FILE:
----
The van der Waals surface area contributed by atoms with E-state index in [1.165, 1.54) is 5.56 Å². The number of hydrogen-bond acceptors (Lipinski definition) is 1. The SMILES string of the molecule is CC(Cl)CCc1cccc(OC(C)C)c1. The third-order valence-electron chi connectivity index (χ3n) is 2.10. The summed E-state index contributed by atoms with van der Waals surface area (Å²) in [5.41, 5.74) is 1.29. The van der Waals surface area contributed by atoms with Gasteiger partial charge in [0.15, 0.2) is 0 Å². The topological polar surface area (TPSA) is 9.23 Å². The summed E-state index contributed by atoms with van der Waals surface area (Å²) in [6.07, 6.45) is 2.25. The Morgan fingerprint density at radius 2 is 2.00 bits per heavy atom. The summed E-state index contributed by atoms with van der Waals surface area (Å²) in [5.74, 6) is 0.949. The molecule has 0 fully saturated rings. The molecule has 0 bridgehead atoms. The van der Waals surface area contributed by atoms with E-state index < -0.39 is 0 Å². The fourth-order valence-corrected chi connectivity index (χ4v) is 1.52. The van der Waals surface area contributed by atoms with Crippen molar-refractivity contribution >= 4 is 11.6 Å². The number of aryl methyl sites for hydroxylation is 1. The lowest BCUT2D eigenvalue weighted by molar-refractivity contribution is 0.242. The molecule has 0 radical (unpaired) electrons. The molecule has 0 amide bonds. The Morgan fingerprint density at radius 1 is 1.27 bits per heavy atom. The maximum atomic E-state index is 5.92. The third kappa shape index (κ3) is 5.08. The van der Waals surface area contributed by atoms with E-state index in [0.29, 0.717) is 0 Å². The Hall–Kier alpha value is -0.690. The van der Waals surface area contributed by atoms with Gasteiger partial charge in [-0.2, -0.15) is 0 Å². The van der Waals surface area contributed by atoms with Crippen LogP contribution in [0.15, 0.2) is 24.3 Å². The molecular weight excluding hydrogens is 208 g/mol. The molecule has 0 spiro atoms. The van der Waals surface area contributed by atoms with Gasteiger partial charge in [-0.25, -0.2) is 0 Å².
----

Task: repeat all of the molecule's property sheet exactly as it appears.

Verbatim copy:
The van der Waals surface area contributed by atoms with E-state index in [1.165, 1.54) is 5.56 Å². The number of hydrogen-bond acceptors (Lipinski definition) is 1. The SMILES string of the molecule is CC(Cl)CCc1cccc(OC(C)C)c1. The third-order valence-electron chi connectivity index (χ3n) is 2.10. The summed E-state index contributed by atoms with van der Waals surface area (Å²) in [5.41, 5.74) is 1.29. The van der Waals surface area contributed by atoms with Gasteiger partial charge in [0.15, 0.2) is 0 Å². The topological polar surface area (TPSA) is 9.23 Å². The summed E-state index contributed by atoms with van der Waals surface area (Å²) in [6.07, 6.45) is 2.25. The Morgan fingerprint density at radius 2 is 2.00 bits per heavy atom. The summed E-state index contributed by atoms with van der Waals surface area (Å²) in [5.74, 6) is 0.949. The molecule has 0 fully saturated rings. The molecule has 0 bridgehead atoms. The van der Waals surface area contributed by atoms with E-state index < -0.39 is 0 Å². The fourth-order valence-corrected chi connectivity index (χ4v) is 1.52. The van der Waals surface area contributed by atoms with Crippen molar-refractivity contribution >= 4 is 11.6 Å². The number of aryl methyl sites for hydroxylation is 1. The lowest BCUT2D eigenvalue weighted by molar-refractivity contribution is 0.242. The molecule has 0 radical (unpaired) electrons. The molecule has 0 amide bonds. The Morgan fingerprint density at radius 1 is 1.27 bits per heavy atom. The maximum atomic E-state index is 5.92. The third kappa shape index (κ3) is 5.08. The van der Waals surface area contributed by atoms with E-state index in [0.29, 0.717) is 0 Å². The Hall–Kier alpha value is -0.690. The van der Waals surface area contributed by atoms with Gasteiger partial charge in [-0.2, -0.15) is 0 Å². The van der Waals surface area contributed by atoms with Crippen LogP contribution in [0.15, 0.2) is 24.3 Å². The molecular weight excluding hydrogens is 208 g/mol. The molecule has 0 spiro atoms. The van der Waals surface area contributed by atoms with Gasteiger partial charge in [-0.25, -0.2) is 0 Å².